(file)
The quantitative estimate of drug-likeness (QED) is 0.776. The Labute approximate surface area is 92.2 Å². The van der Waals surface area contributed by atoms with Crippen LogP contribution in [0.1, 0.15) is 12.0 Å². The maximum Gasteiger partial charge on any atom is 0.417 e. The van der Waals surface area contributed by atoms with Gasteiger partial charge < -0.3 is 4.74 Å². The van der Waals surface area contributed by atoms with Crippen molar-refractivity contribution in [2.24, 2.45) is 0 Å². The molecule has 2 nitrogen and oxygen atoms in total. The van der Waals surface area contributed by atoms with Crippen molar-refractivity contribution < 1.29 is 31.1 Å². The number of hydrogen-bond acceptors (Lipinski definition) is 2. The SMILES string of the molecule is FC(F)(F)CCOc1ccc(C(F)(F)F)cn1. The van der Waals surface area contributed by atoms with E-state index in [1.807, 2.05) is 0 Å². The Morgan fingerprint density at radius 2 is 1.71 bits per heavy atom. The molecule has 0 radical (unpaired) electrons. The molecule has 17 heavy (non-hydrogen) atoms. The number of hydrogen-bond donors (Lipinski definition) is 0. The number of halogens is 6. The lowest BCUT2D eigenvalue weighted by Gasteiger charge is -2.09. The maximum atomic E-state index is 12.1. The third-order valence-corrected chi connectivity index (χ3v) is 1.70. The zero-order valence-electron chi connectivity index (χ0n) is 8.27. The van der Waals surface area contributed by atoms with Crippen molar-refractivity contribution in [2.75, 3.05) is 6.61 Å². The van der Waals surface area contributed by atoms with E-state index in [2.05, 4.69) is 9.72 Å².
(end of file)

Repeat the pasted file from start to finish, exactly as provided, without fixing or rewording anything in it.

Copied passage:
The quantitative estimate of drug-likeness (QED) is 0.776. The Labute approximate surface area is 92.2 Å². The van der Waals surface area contributed by atoms with Crippen LogP contribution in [0.1, 0.15) is 12.0 Å². The maximum Gasteiger partial charge on any atom is 0.417 e. The van der Waals surface area contributed by atoms with Gasteiger partial charge < -0.3 is 4.74 Å². The van der Waals surface area contributed by atoms with Crippen molar-refractivity contribution in [2.24, 2.45) is 0 Å². The molecule has 2 nitrogen and oxygen atoms in total. The van der Waals surface area contributed by atoms with Crippen molar-refractivity contribution < 1.29 is 31.1 Å². The number of hydrogen-bond acceptors (Lipinski definition) is 2. The SMILES string of the molecule is FC(F)(F)CCOc1ccc(C(F)(F)F)cn1. The van der Waals surface area contributed by atoms with E-state index in [1.807, 2.05) is 0 Å². The Morgan fingerprint density at radius 2 is 1.71 bits per heavy atom. The molecule has 0 radical (unpaired) electrons. The molecule has 17 heavy (non-hydrogen) atoms. The number of hydrogen-bond donors (Lipinski definition) is 0. The number of halogens is 6. The lowest BCUT2D eigenvalue weighted by Gasteiger charge is -2.09. The maximum atomic E-state index is 12.1. The third-order valence-corrected chi connectivity index (χ3v) is 1.70. The zero-order valence-electron chi connectivity index (χ0n) is 8.27. The van der Waals surface area contributed by atoms with Crippen molar-refractivity contribution in [2.75, 3.05) is 6.61 Å². The van der Waals surface area contributed by atoms with E-state index in [2.05, 4.69) is 9.72 Å².